Saturday, August 18, 2012

Saturday, August 4, 2012

Hi everyone! I just finished my second field season in Greenland. In case you didn't know- my blog posts this year were posted in Scientific American.  You can view all from the link below!  Also, I uploaded a bunch of photos from this year to the Following the Ice Facebook page (listed on the right).
Enjoy and thanks for reading!

Thursday, March 15, 2012

And onto the next field season

One night last summer, I rose from my bed, left my tent and walked to the river. It was well past midnight, a full moon had risen over the glacier and in the twilight of the arctic summer night, I could make out a herd of musk ox grazing nearby. My hair had gotten long, my beard now changed the shape of my face, and my clothes were soaked in dirt, sewn and patched. A few steps from the riverbank, I slung a climbing rope around my waist and checked the knot at other end secured to a boulder. Then with one hand on the rope and sampling bottles in the other, I eased my way down the steep riverbank to the water’s edge. As I approached the temperature dropped and I could see bear size icebergs bumping through a train of rapids. So powerful was the river, I could feel the thunder of boulders bumping over the river bottom through my boots. I had long ago given up wearing waterproof gloves to sample the freezing water so I plunged my hands in and waited for the first bottle to fill. Now the sun was coming up, the brief arctic night was over. Back in my tent I tied a bandanna around my eyes and went back to sleep. It was my 100th day in camp.
This year’s field season will bring new adventures, challenges, and scientific perspectives about the dynamic and ever-changing Greenland Ice Sheet. It will be my second time to Greenland, second year blogging about it, and despite the hardships inherent to camping in the Arctic for three months, I’m looking forward to it. Broadly, our goal is to determine how the Greenland Ice Sheet is responding to climate change. Specifically our job is to study the profound impact glacial meltwater has on glacial acceleration.
The Greenland Ice Sheet is massive. At its thickest point it’s almost 10,000 feet thick and it covers close to 80% of Greenland, the world’s largest island. It is 1500 miles from north to south and at its widest point, it is roughly 700 miles across.
Everyday last summer airliners traveling from Europe to the USA drew a line of clouds over our camp. High above us, they made no sound but their contrails were a constant part of our horizon. Approaching Greenland from the east, passengers on these flights could look out their windows and see an ocean choked with icebergs and in the winter, a great expanse of sea ice. All along this coastline giant glaciers spill into the North Atlantic between tall rocky peaks. Once over the Greenland Ice Sheet, a barren plain of blinding white ice punctuated by occasional mountaintops greets airline passengers. On the west side of Greenland, glaciers once again cascade off the ice sheet but instead of emptying into the ocean, these glaciers slide through green hills and rocky mountains almost a hundred miles from the coast. Narrow, deep fjords crack through this western coast, some reaching all the way to the ice sheet’s edge. It is here, along these fjords that humans have lived in Greenland for thousands of years.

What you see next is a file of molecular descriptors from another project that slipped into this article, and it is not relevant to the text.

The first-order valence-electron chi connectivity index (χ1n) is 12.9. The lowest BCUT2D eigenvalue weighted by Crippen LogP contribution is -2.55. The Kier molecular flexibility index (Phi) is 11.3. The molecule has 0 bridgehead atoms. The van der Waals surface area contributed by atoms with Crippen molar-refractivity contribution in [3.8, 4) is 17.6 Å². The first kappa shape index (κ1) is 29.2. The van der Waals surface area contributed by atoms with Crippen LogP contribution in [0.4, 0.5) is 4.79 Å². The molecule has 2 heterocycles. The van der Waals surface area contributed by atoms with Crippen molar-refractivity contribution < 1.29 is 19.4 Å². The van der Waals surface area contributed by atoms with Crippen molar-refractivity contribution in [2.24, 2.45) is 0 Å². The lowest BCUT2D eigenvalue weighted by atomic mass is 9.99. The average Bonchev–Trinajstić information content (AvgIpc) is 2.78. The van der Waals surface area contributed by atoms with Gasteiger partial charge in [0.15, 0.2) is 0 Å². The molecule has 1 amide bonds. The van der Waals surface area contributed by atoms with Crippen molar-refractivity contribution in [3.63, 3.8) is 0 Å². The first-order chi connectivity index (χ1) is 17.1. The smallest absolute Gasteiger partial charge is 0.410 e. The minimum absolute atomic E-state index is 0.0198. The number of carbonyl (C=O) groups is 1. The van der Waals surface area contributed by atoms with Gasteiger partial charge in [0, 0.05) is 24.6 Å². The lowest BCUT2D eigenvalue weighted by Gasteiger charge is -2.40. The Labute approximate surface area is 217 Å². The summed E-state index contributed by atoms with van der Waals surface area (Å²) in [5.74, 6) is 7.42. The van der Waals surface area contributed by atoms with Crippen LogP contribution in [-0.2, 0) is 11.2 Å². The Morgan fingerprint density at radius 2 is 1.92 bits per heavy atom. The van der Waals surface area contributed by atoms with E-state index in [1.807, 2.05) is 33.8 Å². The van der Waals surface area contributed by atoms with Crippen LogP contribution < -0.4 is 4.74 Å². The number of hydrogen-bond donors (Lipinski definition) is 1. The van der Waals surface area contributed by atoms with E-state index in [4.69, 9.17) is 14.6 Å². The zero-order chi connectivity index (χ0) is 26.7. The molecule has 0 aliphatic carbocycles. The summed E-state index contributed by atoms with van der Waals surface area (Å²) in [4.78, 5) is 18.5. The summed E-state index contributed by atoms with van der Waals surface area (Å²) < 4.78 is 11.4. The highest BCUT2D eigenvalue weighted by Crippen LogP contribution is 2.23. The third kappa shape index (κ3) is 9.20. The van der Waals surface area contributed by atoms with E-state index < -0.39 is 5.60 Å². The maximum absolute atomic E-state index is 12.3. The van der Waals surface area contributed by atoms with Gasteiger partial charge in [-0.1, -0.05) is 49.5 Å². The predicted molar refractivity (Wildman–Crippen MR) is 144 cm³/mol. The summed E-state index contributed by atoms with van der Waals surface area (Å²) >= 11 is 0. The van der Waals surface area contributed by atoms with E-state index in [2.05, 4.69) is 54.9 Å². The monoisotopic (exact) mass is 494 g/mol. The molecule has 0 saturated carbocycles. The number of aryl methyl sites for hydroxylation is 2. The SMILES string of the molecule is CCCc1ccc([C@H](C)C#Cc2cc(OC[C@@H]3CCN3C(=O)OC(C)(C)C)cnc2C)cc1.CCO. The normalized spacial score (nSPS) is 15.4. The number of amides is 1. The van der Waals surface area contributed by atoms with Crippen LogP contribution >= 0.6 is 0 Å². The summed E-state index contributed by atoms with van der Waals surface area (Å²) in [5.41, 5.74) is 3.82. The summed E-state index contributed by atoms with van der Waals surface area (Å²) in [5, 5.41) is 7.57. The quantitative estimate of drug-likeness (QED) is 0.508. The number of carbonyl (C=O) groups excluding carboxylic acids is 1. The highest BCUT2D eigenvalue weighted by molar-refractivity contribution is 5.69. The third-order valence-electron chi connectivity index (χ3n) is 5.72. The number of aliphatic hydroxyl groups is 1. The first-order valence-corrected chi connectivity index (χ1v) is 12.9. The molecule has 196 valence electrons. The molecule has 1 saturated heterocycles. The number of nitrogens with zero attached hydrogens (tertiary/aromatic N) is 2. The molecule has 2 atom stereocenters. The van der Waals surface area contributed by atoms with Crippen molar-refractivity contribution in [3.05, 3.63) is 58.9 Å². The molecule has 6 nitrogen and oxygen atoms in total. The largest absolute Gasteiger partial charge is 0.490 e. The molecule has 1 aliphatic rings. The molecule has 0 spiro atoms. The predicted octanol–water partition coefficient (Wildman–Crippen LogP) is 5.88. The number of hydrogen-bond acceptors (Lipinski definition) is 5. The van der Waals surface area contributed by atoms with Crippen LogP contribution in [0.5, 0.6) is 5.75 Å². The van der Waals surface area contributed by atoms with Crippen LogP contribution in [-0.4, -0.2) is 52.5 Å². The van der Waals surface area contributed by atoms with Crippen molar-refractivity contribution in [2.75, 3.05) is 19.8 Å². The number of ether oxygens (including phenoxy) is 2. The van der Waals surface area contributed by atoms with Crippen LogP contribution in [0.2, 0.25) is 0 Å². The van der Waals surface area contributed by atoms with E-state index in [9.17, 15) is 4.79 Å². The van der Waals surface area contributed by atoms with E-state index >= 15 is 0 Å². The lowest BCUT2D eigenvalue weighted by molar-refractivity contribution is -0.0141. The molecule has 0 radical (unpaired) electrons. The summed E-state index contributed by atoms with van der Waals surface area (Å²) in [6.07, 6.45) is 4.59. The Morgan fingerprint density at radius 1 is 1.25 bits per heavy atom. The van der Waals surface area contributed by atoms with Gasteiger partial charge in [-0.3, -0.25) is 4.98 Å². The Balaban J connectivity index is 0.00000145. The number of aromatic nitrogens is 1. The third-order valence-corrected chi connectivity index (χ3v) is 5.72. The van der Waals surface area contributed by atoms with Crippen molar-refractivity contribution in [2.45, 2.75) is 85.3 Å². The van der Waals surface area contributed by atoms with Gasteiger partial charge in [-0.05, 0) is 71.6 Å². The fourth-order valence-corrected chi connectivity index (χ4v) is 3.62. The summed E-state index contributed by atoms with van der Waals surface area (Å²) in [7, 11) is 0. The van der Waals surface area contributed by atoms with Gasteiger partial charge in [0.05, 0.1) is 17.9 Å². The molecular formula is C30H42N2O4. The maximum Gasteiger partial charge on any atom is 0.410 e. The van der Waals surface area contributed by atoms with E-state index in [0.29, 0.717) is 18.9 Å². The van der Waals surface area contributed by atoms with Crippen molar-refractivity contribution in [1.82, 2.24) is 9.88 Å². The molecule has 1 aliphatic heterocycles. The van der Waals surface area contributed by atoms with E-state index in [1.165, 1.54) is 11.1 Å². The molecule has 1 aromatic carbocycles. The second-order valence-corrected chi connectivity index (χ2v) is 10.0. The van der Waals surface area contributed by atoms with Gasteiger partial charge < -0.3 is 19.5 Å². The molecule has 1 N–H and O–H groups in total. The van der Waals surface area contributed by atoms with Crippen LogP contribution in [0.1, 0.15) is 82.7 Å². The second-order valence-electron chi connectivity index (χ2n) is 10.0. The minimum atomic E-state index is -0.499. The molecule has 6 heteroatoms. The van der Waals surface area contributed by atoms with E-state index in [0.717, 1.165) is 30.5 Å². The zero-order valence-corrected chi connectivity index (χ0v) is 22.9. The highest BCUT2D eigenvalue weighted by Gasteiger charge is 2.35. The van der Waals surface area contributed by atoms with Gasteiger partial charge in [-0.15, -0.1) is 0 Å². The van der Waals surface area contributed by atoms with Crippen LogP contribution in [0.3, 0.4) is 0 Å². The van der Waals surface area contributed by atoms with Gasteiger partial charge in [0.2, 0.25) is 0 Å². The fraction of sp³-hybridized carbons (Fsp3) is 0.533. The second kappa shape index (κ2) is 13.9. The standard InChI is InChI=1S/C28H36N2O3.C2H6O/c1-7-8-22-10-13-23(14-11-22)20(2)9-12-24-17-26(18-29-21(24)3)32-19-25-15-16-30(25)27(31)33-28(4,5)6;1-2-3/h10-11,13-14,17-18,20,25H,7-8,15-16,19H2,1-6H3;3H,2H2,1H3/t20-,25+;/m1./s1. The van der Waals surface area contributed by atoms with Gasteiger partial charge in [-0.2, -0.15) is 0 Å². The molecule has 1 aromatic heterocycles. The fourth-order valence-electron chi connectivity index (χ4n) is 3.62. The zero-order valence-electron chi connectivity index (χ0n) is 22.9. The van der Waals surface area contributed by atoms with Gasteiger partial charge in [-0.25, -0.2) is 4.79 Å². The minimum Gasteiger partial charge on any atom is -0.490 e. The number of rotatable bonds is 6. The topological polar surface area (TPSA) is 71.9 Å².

On a small spit of land jutting out into the western edge of the Greenland Ice Sheet, our small team of scientists will be living in tents, cooking over a propane stove and collecting data. Without Internet or cell phones, our contact with other people will consist of a satellite phone, infrequent helicopter pilots, and through a few visits to a nearby village where we will receive email, regular mail, and appreciate my favorite local delicacy– musk ox burgers. Though our team will consist of only a handful of individuals, two members of our team will take a helicopter 50 miles from land onto the ice sheet. There they will set up two small tents and for almost three uninterrupted months, they will live and work on ice. For them, a nightly satellite phone call or text to our camp at the ice sheet’s edge will be their only link to other people.
Ice melts when things warm up. Over the last century, burring fossils fuels has rapidly increased atmospheric carbon dioxide (CO2) concentrations to levels the Earth has not seen for millions of years. Since the Industrial Revolution, the concentration of CO2 in our atmosphere has risen to levels about 40% higher than the highest CO2 concentrations ever experienced by the Greenland Ice Sheet. Because CO2 absorbs heat from the sun, the Earth’s climate system has been disturbed and the world’s average temperature has gone up. In Greenland glaciers are sliding faster, moving massive quantities of ice from the cold high altitudes of the ice sheet’s interior to the warm subtropical ocean currents that brush up against east Greenland, and to the gentler climate in the west and south. The increase in glacial meltwater is raising the global sea level, fertilizing the North Atlantic, and may even be changing ocean currents.